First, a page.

Mahsa Amini, a young woman from one of Iran’s small Kurdish towns, decided to travel to the legendary capital of her country in September 2022. As she excitedly disembarked at the Haghani metro station to visit one of Tehran’s touristic sites, she was arrested by the city’s morality police, who impose the standards of the Islamic regime on the spaces of the city with authority and violence. Her lifeless body was found a few hours later in a hospital in Tehran. Her only words before being arrested were: “We are strangers in this city.”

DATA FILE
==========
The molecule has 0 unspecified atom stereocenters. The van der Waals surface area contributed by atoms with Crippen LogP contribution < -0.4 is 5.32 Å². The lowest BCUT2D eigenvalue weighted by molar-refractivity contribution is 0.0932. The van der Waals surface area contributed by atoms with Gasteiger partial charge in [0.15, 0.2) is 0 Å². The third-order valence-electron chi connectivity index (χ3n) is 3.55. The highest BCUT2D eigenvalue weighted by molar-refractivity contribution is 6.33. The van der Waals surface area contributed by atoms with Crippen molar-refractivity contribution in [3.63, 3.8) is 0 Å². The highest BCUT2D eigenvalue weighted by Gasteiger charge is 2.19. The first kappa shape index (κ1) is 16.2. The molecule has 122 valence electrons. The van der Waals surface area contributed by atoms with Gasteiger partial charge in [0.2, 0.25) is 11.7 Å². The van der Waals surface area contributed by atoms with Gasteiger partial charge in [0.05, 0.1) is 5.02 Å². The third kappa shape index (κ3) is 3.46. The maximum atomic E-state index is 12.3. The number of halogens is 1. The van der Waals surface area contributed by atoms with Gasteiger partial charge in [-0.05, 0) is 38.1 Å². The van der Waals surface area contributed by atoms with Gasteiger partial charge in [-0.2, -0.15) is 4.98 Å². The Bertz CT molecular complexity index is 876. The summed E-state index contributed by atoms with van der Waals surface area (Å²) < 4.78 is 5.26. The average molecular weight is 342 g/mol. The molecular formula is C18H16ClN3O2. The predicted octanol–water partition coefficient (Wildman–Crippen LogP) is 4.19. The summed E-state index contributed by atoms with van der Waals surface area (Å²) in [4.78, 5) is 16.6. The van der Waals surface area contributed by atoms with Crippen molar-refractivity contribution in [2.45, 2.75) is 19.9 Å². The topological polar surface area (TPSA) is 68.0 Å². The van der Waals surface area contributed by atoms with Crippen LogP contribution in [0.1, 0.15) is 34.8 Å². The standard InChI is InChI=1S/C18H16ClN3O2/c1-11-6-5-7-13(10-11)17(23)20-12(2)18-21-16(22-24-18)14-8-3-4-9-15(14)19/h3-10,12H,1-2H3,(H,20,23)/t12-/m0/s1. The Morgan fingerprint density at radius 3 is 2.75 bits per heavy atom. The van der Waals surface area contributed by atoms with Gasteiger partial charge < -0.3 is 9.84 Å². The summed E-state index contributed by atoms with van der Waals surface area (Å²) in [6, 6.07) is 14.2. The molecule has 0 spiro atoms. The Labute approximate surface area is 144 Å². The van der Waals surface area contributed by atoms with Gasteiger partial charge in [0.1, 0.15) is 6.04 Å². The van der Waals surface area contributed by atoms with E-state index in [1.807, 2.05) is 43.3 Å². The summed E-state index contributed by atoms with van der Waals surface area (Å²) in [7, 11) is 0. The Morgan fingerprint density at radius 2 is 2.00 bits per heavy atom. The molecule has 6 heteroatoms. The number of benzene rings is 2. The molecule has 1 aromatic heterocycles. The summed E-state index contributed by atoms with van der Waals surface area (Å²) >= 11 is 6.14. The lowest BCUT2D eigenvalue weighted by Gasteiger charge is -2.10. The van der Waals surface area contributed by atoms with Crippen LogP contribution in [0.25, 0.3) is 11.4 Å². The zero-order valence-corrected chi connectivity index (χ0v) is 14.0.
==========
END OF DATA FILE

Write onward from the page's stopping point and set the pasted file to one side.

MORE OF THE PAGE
The capital of Iran swallows its own children. Tehran is a revealing mirror of contemporary Iran. It creates a contradictory feeling of fear and fascination with its urban disorder and mismanagement; chaotic architecture; uneven development; endless and extensive crises; narrow and dark alleys; intense conflict of interests; endless traffic jams; severe air pollution; occasional mass migrations; emergence of neighborhoods with different ethnic backgrounds; towers and neighborhoods more expensive than Beverly Hills; cafes, restaurants, and shopping malls like the ones in East Asia; unofficial gambling houses like Las Vegas; and parties that are more luxurious than many European casinos. Since being designated as the capital of Iran two centuries ago, Tehran, like many other metropolises in the Global South, has undergone significant, uneven, and broad changes that reflect local political as well as economic contexts.